"Arthur Prince of Wales was now fifteen, but he was so small and undeveloped that he seemed much younger. he had been born prematurely - by at least a month, probably two - and had never recovered from that debilitating start. When it came to height, Catherine might be short, but Arthur was half a head shorter still, the longed-for male heir to the houses of both York and Lancaster gave the impression of being a mere child - and a delicate child at that. he too was fair skinned like his bride, but without her healthy pink cheeks the result was a worrying pallor."

As far as the consummation goes, Antonia Fraser writes:

"Thus at the end of the banquet, the Princess of Wales was formally bedded with her husband by a host of courtiers, English and Spanish, the attendants then withdrew and they were left to lie there together. By an ironic twist of fate, the question of the sexual relationship - if any - between these two innocent adolescents would become of paramount importance nearly thirty years later. By then one of the two had been dead almost as long; the other was facing the most desperate crisis of her life. There is no contemporary record of prince Arthur's views and one must surely leave aside the vulgar gossip produced so conveniently years later by courtiers hoping to serve the interests of their master. One is therefore left with Catherine's unwavering assertions, dating from 1502 onwards (not from the late 1520s like the courtiers' tales), that the marriage was unconsummated.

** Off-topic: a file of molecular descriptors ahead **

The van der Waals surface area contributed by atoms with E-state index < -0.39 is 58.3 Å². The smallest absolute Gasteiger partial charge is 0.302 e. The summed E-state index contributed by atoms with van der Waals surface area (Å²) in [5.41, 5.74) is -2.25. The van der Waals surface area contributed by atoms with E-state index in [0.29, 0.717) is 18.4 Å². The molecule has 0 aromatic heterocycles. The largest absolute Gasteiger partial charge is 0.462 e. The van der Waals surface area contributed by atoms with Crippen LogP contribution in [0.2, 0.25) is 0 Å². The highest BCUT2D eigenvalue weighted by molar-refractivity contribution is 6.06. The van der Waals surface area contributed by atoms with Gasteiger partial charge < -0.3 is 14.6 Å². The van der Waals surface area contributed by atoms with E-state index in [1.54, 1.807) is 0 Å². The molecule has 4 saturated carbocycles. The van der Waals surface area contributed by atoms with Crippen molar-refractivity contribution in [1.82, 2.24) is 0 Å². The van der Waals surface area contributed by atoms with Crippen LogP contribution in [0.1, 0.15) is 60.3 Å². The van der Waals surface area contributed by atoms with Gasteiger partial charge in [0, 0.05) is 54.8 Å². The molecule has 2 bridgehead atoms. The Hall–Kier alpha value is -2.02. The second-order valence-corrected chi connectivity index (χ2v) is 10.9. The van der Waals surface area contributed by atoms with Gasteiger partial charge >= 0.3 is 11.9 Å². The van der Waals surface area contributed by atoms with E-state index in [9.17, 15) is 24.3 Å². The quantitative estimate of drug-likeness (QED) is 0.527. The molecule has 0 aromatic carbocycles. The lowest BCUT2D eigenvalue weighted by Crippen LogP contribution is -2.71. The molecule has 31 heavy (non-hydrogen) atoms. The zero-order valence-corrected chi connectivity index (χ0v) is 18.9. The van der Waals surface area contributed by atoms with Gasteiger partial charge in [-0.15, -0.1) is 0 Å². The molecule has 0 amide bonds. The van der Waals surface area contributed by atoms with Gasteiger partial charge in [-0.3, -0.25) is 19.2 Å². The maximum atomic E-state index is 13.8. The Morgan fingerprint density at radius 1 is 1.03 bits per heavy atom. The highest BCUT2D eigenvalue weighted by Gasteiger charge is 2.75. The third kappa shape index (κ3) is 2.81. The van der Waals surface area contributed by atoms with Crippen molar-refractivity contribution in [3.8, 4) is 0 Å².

There was however a third person ready to express a first hand view on this delicate if vital point; Catherine's second husband, Henry VIII. he, after all, had either found her to be a virgin on their wedding night (as he used to boast in his youth) or had not. it can be argued that Catherine herself, like Henry's courtiers, was not an unbiased witness. in that case most convincing evidence of non-consummation is provided by the fact that Henry VIII himself in later life never gave Catherine the Luke in the subject when publicly challenged to deny that he had found her 'a maid'."
 
Jun 2010
401
Rhondda, South Wales
#7
The whole problem is, though, that following their wedding night, blood-stained sheets were sent to Catherine's parents in Spain to show that the deed had been done. Wolsey even cited the bloody sheets years later. Granted it's circumstantial, but you've surely got either got Katherine lying about being a virgin or bloodied sheets being sent to Spain as a subterfuge. Both are plausible, but personally I'd rather believe in teenagers being teenagers...Occam's razor, after all.